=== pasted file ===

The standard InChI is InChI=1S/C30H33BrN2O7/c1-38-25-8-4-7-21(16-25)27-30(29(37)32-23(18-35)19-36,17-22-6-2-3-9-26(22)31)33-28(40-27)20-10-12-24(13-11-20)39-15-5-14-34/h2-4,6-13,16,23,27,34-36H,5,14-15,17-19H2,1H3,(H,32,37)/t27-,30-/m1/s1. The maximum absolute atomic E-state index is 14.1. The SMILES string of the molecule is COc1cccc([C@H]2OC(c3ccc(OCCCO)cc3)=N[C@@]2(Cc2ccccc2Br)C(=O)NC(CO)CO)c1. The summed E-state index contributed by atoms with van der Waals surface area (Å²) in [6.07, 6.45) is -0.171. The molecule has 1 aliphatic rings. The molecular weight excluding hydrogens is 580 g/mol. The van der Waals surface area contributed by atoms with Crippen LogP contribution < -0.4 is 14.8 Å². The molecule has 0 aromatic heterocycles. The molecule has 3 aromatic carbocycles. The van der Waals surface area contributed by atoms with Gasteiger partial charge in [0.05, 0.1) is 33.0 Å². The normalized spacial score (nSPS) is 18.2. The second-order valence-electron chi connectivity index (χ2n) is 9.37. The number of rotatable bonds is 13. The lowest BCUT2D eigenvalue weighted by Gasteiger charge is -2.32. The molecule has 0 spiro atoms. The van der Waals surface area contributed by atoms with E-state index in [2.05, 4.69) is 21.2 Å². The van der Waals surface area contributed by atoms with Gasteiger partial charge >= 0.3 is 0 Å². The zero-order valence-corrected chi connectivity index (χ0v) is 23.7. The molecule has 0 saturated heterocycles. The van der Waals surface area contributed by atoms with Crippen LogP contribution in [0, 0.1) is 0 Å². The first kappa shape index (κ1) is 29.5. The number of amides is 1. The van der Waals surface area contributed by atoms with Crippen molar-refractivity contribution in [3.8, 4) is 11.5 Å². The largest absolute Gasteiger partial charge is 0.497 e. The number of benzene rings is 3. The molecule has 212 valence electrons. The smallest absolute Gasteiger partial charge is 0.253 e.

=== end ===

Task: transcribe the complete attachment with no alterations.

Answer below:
The standard InChI is InChI=1S/C30H33BrN2O7/c1-38-25-8-4-7-21(16-25)27-30(29(37)32-23(18-35)19-36,17-22-6-2-3-9-26(22)31)33-28(40-27)20-10-12-24(13-11-20)39-15-5-14-34/h2-4,6-13,16,23,27,34-36H,5,14-15,17-19H2,1H3,(H,32,37)/t27-,30-/m1/s1. The maximum absolute atomic E-state index is 14.1. The SMILES string of the molecule is COc1cccc([C@H]2OC(c3ccc(OCCCO)cc3)=N[C@@]2(Cc2ccccc2Br)C(=O)NC(CO)CO)c1. The summed E-state index contributed by atoms with van der Waals surface area (Å²) in [6.07, 6.45) is -0.171. The molecule has 1 aliphatic rings. The molecular weight excluding hydrogens is 580 g/mol. The van der Waals surface area contributed by atoms with Crippen LogP contribution < -0.4 is 14.8 Å². The molecule has 0 aromatic heterocycles. The molecule has 3 aromatic carbocycles. The van der Waals surface area contributed by atoms with Gasteiger partial charge in [0.05, 0.1) is 33.0 Å². The normalized spacial score (nSPS) is 18.2. The second-order valence-electron chi connectivity index (χ2n) is 9.37. The number of rotatable bonds is 13. The lowest BCUT2D eigenvalue weighted by Gasteiger charge is -2.32. The molecule has 0 spiro atoms. The van der Waals surface area contributed by atoms with E-state index in [2.05, 4.69) is 21.2 Å². The van der Waals surface area contributed by atoms with Gasteiger partial charge >= 0.3 is 0 Å². The zero-order valence-corrected chi connectivity index (χ0v) is 23.7. The molecule has 0 saturated heterocycles. The van der Waals surface area contributed by atoms with Crippen LogP contribution in [0, 0.1) is 0 Å². The first kappa shape index (κ1) is 29.5. The number of amides is 1. The van der Waals surface area contributed by atoms with Crippen molar-refractivity contribution in [3.8, 4) is 11.5 Å². The largest absolute Gasteiger partial charge is 0.497 e. The number of benzene rings is 3. The molecule has 212 valence electrons. The smallest absolute Gasteiger partial charge is 0.253 e.